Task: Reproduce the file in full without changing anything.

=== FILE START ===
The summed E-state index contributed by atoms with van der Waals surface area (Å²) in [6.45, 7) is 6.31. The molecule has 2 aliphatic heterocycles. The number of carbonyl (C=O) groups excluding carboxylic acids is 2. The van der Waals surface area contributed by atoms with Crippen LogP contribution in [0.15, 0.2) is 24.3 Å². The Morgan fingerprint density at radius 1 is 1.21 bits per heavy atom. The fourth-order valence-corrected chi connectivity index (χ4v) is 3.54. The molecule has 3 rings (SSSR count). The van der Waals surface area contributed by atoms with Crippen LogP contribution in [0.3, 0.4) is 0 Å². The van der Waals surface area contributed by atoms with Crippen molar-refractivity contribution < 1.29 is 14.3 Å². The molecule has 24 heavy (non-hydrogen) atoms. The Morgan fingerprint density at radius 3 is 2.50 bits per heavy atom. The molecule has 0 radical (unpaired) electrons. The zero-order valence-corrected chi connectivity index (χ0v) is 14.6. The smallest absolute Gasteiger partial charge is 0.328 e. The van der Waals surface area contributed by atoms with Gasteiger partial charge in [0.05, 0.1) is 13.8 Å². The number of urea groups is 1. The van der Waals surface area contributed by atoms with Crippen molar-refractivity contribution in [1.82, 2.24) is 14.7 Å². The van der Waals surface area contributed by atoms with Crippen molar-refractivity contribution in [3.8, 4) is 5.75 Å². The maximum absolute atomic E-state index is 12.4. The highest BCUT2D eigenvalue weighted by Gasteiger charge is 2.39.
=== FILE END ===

The summed E-state index contributed by atoms with van der Waals surface area (Å²) in [6.45, 7) is 6.31. The molecule has 2 aliphatic heterocycles. The number of carbonyl (C=O) groups excluding carboxylic acids is 2. The van der Waals surface area contributed by atoms with Crippen LogP contribution in [0.15, 0.2) is 24.3 Å². The Morgan fingerprint density at radius 1 is 1.21 bits per heavy atom. The fourth-order valence-corrected chi connectivity index (χ4v) is 3.54. The molecule has 3 rings (SSSR count). The van der Waals surface area contributed by atoms with Crippen LogP contribution in [0.3, 0.4) is 0 Å². The van der Waals surface area contributed by atoms with Crippen molar-refractivity contribution < 1.29 is 14.3 Å². The molecule has 24 heavy (non-hydrogen) atoms. The Morgan fingerprint density at radius 3 is 2.50 bits per heavy atom. The molecule has 0 radical (unpaired) electrons. The zero-order valence-corrected chi connectivity index (χ0v) is 14.6. The smallest absolute Gasteiger partial charge is 0.328 e. The van der Waals surface area contributed by atoms with Gasteiger partial charge in [0.05, 0.1) is 13.8 Å². The number of urea groups is 1. The van der Waals surface area contributed by atoms with Crippen molar-refractivity contribution in [1.82, 2.24) is 14.7 Å². The van der Waals surface area contributed by atoms with Crippen molar-refractivity contribution in [3.8, 4) is 5.75 Å². The maximum absolute atomic E-state index is 12.4. The highest BCUT2D eigenvalue weighted by Gasteiger charge is 2.39.